“Now More Than Ever It Is Necessary To Study Every Expenditure Of The Government”

The coronavirus epidemic has created a whole new reality that the whole world is trying to adapt to. Journalists play a big role in this situation. How can the media and journalists overcome the challenges facing them? What should journalists around the world do during and after the epidemic?

David Bloss, South Caucasus Regional Editor of the Organized Crime and Corruption Reporting Project, recommends that healthcare coverage be a priority.

And especially these days, keep the focus on and pay attention to every expense of the government.

And use interviews to get information, not for emotions.

The most common expression, especially of politicians, is that we must learn to live with the coronavirus. How can this situation affect journalism, from the collection and dissemination of information to its moderation on social media?

I think the biggest challenge for journalists is to realize that healthcare coverage should be a priority.

This means asking questions about the readiness and responsibility of scientists and officials before the health crisis strikes while developing resources at the same time.

This means sending enough inquiries before the health crisis to get a true picture of the industry’s readiness to have a starting point in all articles as soon as the crisis begins.

You need to know the people who are important and the numbers that are important.

What are the possible positive and negative changes for journalists in this situation?

On the positive side, the number of media users is growing at an unprecedented rate, and the media, which enjoys the trust of most readers and viewers, has the potential to maintain this level of high performance.

Many media markets can work to attract advertising revenue from the healthcare sector.

The downside is that countries can declare a state of emergency and conduct procurement without a tender or a single bid, avoiding media and public scrutiny.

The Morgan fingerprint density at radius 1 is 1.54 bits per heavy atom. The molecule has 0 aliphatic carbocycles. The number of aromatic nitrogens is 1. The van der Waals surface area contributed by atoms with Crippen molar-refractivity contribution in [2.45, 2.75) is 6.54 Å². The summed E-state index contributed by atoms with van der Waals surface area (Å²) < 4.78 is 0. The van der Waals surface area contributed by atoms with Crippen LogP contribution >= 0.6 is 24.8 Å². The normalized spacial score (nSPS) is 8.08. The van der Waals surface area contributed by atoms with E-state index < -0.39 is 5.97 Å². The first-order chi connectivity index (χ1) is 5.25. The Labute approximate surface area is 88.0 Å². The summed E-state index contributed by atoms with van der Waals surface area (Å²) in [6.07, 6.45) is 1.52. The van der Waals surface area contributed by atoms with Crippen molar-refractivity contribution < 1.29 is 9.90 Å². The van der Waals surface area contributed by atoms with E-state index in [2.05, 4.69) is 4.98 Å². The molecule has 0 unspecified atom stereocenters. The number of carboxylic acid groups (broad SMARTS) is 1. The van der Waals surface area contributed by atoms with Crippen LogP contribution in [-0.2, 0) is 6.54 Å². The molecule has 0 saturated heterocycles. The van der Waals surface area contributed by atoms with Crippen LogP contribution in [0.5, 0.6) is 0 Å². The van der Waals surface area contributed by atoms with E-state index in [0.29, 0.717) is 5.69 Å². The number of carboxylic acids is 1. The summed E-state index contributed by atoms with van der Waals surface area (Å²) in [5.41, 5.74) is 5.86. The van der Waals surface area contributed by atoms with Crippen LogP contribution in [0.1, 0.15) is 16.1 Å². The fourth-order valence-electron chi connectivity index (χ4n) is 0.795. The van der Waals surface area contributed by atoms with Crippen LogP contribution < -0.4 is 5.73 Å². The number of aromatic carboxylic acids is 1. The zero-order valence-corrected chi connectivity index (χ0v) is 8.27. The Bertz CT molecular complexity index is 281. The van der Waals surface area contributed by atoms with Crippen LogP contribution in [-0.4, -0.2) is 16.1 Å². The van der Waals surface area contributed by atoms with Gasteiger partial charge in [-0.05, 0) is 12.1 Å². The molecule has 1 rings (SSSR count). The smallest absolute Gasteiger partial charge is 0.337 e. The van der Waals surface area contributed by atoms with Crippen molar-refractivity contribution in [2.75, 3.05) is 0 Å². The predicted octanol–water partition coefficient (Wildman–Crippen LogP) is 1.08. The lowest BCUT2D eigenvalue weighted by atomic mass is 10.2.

States of emergency can last longer than the danger to public health.

Contrary to the warnings of health professionals that humanity is dealing with a dangerous virus (due to its rapid spread), there are a group of people who are skeptical and do not believe in trying to solve the problem. Conspiracy theories abound. How can journalists overcome this problem, given the unavailability of certain information?

Never accept restrictions on access to information.

When access is restricted, tell the audience the names of people who are hiding information so that the public knows who they are.

There is not enough time and resources to refute the theory of each conspiracy, getting involved in such discussions is a waste of time and resources.

In response to conspiracy theories that do exist in the realm of public debate, a brief, unbiased account of scientific commentary and reliable data is sufficient.

It is important to focus on what is happening, not on the non-existent.

Do you see the risks of non-reporting and misrepresentation by states that investigative journalists usually study and prevent?

The amount of money spent and the changes in the economy are shocking all over the world.

It has never been so important for governments to monitor spending. Do expenses save lives? Is the money being wasted or stolen, thus harming economies that are already on the verge of collapse?

What threats do you see for investigative journalists in the epidemic and post-epidemic periods? For example, how can restrictions on the free movement of journalists, lack of face-to-face contact with sources of information, as well as the establishment of a state of emergency by which the state controls the media and restricts free speech, affect the work of the media?

These are all threats. Journalists must demand the protection of the right to freedom of movement while maintaining the rules of safety for both themselves and those who transmit their information.

Journalists need to emphasize that the public needs and demands transparent information, and that part of the coverage should be to point out people who are hiding information.

Continue to send inquiries and do not consider the state of emergency as an excuse for unanswered questions.

Officials can provide this information by working from home.

When information is received online, do journalists miss anything important?

Face-to-face communication is the best option because non-verbal communication provides an opportunity to deepen the topic. But online video interviews can often show non-verbal behavior.

More attention should be paid to getting reliable data on time. No interview is in favor of illness or death.

Use interviews for information, not emotions.

Interview by Ani Nazaryan (Student of the Caucasus School of Multimedia Journalism and Media Management, Georgian Institute of Public Relations (GIPA))

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